Are you the next Bobby Flay or Giada De Laurentiis when it comes to camp cooking? Share your specialty recipes with us in the new Scouting and Boys’ Life magazines Campout Cuisine Contest.

From Dutch oven concoctions to foil-pack delicacies and more, submit your favorite recipes and a photo of the finished products. You can even get your Scouts involved in the youth-only category! Entrants can submit one recipe per day, but each entry must contain a different recipe.

We’ve tapped two experienced outdoors chefs, Tim and Christine Connors (authors of several camping cookbook series), to serve as judges of the best campout creations. They’ll choose three adult entries and three youth entries to each receive an MSR Dragonfly stove (a $140 value). But even if your recipe isn’t chosen as a winner, it could still be published in an upcoming issue of Scouting magazine — earning you $50.

Contest ends Oct. 31, and winners will be announced in December.

You can also swap your favorite campout recipes with other Scouters on the Scouting magazine Pinterest page. If you pin and share your own creations (tagging with #scoutingcuisine), we’ll repin our favorites.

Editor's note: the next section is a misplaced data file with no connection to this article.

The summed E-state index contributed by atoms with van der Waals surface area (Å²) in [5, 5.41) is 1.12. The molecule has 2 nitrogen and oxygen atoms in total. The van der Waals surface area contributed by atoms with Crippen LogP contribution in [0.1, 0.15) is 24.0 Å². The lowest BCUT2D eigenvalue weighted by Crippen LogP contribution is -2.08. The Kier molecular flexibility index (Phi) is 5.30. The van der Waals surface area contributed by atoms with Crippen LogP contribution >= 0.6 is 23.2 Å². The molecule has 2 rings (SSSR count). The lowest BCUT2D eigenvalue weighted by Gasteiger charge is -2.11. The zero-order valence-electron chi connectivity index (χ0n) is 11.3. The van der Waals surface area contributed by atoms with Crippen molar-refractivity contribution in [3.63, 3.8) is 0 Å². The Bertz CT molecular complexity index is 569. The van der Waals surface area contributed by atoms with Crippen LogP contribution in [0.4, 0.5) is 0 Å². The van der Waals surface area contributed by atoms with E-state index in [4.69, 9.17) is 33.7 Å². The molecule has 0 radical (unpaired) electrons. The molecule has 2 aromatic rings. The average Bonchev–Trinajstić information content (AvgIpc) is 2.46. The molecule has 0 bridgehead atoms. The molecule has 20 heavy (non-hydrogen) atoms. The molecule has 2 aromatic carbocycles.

So fire up the skillet and start firing off your ideas!

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May-June 2013 ‘Where Am I?’ winner and location revealed

Nothing beats a day on the water — in my opinion, at least. Especially when you’re aboard a sailboat exploring new-to-you waters.

The secret location in the May-June 2013 “Where Am I?” contest is a popular boating destination that I’m itching to visit.

We received 257 guesses and randomly selected number 112 as our winner with the correct guess: Continue reading